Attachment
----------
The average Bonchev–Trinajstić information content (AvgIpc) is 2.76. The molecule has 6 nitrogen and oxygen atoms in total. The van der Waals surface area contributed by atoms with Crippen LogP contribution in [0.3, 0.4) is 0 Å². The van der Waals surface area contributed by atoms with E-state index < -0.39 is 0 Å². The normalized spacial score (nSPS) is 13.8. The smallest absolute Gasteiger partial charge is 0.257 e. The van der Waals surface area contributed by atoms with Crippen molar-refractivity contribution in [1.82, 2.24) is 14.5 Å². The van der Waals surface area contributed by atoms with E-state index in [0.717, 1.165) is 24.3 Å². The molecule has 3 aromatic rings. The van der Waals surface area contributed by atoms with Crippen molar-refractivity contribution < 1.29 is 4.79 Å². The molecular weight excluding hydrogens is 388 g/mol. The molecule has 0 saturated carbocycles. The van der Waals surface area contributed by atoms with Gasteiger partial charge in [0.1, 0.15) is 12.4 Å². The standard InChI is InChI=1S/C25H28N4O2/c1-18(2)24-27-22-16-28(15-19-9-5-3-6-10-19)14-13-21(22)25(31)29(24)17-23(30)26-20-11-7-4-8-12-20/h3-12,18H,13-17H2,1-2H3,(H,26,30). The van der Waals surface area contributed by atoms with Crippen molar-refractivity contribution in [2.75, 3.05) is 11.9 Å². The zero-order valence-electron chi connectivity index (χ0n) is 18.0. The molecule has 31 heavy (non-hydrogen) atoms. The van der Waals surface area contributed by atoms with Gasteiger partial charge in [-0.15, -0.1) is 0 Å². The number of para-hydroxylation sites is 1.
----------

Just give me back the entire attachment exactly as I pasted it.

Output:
The average Bonchev–Trinajstić information content (AvgIpc) is 2.76. The molecule has 6 nitrogen and oxygen atoms in total. The van der Waals surface area contributed by atoms with Crippen LogP contribution in [0.3, 0.4) is 0 Å². The van der Waals surface area contributed by atoms with E-state index < -0.39 is 0 Å². The normalized spacial score (nSPS) is 13.8. The smallest absolute Gasteiger partial charge is 0.257 e. The van der Waals surface area contributed by atoms with Crippen molar-refractivity contribution in [1.82, 2.24) is 14.5 Å². The van der Waals surface area contributed by atoms with E-state index in [0.717, 1.165) is 24.3 Å². The molecule has 3 aromatic rings. The van der Waals surface area contributed by atoms with Crippen molar-refractivity contribution < 1.29 is 4.79 Å². The molecular weight excluding hydrogens is 388 g/mol. The molecule has 0 saturated carbocycles. The van der Waals surface area contributed by atoms with Gasteiger partial charge in [0.1, 0.15) is 12.4 Å². The standard InChI is InChI=1S/C25H28N4O2/c1-18(2)24-27-22-16-28(15-19-9-5-3-6-10-19)14-13-21(22)25(31)29(24)17-23(30)26-20-11-7-4-8-12-20/h3-12,18H,13-17H2,1-2H3,(H,26,30). The van der Waals surface area contributed by atoms with Crippen molar-refractivity contribution in [2.75, 3.05) is 11.9 Å². The zero-order valence-electron chi connectivity index (χ0n) is 18.0. The molecule has 31 heavy (non-hydrogen) atoms. The van der Waals surface area contributed by atoms with Gasteiger partial charge in [-0.15, -0.1) is 0 Å². The number of para-hydroxylation sites is 1.